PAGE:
When the Mars Science Laboratory (MSL) goes streaking through the Martian atmosphere at more than twice the speed of sound, itâ€™s going to need one of the largest parachutes ever used in a space mission to successfully land a car-sized rover on the Red Planet. The parachute, built by Pioneer Aerospace, has 80 suspension lines, measures more than 50 meters (165 feet) in length, and opens to a diameter of nearly 17 meters (55 feet). It is the largest so called â€œdisk-gap-bandâ€ parachute (more on that in a minute) ever built. To get ready for the scheduled 2009 launch of MSL, engineers have begun testing different parts of the parachute in preparation for the ultimate test of the entire parachute system.
Recent successful trials of two parachute packing techniques were performed in the world’s largest wind tunnel at NASA’s Ames Research Center. Engineers loaded chutes into a cannon and fired them out at 85 mph to simulate events during the real landing, looking for damage to line attachments and other parts. All four tests were successful, and high-speed video data is now being analyzed to select a final parachute design for the mission. But the large parachute is just the beginning of the unique landing technique MSL will use.
MSL will be the first planetary mission to use precision landing techniques, using a rocket-guided entry with a heat shield to steer itself toward the Martian surface similar to the way the space shuttle controls its entry through the Earth’s upper atmosphere. In this way, the spacecraft will fly to a desired location above the surface of Mars before deploying its parachute for the final landing. MSL will use a scaled-up version of parachutes used for the Viking and Mars Exploration Rovers mission. Called a Disk-Gap-Band parachute, the name describes the construction of the parachute: a disk forms the canopy, then a small gap, followed by a cylindrical band.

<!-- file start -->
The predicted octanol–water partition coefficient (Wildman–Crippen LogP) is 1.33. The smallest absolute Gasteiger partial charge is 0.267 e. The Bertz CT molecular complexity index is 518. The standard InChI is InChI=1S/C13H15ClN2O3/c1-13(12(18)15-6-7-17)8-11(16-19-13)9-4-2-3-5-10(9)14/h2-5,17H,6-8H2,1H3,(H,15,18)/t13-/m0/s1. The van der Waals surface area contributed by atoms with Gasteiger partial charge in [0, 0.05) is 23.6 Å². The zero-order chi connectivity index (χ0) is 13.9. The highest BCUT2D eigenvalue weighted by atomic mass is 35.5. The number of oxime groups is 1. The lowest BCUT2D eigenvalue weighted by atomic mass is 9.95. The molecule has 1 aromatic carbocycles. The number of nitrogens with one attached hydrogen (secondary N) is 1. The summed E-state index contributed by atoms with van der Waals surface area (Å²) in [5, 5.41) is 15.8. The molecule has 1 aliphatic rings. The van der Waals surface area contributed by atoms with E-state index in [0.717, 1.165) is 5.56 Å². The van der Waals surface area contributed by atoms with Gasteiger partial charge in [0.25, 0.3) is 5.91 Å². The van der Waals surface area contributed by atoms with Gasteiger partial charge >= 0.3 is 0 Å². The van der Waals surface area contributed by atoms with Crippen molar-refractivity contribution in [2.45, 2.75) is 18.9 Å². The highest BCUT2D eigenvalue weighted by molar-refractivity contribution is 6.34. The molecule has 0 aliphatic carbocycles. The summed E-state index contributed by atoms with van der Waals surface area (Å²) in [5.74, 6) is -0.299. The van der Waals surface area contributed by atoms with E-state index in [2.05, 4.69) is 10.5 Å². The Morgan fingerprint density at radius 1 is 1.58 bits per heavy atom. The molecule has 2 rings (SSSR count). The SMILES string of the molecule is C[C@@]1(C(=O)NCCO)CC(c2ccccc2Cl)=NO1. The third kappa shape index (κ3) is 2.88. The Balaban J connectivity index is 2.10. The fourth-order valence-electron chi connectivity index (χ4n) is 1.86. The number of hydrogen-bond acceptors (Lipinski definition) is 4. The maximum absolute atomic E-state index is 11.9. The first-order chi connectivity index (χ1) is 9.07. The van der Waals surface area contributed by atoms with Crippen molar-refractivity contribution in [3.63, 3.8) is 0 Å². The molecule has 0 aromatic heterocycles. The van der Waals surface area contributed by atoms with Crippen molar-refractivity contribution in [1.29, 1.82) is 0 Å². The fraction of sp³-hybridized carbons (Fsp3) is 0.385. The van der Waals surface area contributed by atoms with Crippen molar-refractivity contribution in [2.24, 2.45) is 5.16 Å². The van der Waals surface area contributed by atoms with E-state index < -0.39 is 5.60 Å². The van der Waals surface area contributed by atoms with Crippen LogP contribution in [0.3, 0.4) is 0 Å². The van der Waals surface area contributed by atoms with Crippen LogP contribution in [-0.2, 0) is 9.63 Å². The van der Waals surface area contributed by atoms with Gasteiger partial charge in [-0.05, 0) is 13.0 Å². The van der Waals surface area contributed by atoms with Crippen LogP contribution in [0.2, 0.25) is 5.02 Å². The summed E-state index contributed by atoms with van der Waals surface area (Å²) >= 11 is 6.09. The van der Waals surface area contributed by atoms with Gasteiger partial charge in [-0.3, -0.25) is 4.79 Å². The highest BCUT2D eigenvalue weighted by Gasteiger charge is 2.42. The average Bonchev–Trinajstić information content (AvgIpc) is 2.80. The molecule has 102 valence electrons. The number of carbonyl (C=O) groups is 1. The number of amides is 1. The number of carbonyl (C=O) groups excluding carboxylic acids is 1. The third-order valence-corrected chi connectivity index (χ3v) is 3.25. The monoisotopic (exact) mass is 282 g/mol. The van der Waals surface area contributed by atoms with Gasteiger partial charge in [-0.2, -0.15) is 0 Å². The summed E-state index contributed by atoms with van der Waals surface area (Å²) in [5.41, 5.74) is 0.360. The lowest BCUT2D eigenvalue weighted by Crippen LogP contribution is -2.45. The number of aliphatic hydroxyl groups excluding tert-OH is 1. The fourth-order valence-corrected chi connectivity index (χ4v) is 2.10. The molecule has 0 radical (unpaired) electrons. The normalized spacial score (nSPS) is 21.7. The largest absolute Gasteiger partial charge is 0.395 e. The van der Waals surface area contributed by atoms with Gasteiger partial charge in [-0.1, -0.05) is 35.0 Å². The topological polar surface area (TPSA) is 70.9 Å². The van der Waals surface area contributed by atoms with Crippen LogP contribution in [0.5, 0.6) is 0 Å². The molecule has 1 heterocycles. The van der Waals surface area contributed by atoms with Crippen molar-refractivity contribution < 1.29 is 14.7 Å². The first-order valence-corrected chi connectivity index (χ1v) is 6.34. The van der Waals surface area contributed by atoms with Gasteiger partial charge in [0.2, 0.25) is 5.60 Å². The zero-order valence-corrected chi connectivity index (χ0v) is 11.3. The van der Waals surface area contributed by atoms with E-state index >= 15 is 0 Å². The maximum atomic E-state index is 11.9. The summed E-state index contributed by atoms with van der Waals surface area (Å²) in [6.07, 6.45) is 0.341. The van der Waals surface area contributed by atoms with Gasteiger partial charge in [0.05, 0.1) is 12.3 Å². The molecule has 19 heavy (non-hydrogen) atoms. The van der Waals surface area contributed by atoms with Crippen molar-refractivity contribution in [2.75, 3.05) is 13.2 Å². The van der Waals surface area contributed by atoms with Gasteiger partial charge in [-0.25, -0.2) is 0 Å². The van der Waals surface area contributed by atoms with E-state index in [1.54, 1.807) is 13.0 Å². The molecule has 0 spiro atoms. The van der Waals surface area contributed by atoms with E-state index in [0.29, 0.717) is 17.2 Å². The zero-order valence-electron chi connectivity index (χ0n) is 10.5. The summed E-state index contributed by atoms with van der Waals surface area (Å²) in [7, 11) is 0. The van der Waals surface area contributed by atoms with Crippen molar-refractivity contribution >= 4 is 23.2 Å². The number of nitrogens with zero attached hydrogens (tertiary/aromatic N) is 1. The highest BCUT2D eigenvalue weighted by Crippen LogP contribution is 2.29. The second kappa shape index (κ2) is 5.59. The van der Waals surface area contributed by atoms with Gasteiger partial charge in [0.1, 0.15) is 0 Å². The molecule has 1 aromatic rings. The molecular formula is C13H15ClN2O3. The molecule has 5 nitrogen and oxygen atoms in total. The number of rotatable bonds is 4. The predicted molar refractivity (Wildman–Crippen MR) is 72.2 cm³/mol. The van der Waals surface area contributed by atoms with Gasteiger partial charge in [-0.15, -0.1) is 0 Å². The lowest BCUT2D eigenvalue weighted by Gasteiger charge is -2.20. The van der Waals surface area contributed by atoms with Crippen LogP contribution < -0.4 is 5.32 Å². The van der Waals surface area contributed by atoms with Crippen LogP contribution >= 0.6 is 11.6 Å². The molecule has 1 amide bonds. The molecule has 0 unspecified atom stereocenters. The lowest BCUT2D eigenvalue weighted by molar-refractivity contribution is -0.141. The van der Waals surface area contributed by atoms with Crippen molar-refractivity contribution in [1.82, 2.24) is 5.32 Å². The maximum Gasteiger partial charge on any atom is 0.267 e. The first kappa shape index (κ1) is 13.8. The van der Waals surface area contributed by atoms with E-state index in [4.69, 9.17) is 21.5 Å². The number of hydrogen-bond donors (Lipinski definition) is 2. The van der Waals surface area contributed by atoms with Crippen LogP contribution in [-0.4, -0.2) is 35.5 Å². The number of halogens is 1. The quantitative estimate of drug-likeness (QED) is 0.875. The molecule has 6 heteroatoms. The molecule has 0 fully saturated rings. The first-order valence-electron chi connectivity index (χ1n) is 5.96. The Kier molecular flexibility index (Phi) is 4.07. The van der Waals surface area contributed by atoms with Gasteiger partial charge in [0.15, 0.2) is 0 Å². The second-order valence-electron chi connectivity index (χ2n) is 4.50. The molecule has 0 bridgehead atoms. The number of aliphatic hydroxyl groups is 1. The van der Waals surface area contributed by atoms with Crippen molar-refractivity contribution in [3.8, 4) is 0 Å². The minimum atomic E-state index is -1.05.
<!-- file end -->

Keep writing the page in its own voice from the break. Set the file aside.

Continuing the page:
The parachute is deployed using a mortar that is triggered when the vehicle reaches a fixed planet-relative velocity. The parachute is designed to survive loads in excess of 36,000 kilograms (80,000 pounds).
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Twice as long and three times as heavy as the Mars Exploration Rovers, MSL is too massive to use airbags like MER. MSLâ€™s large parachute will only be deployed 3 minutes before touchdown which should slow the incoming vehicle enough for retro rockets to fire for the final 500 meters (1,640 feet) of the descent. But after that is where it gets interesting: In the final seconds, the hovering upper stage would act as a crane, lowering the upright rover on a tether to the surface. This is first the â€œSky Craneâ€ system will be used in a space mission.
MSL, a roving analytical laboratory, will collect Martian soil and rock samples and analyze them for organic compounds and environmental conditions that could have supported microbial life now or in the past.
Original News Source: JPL Press Release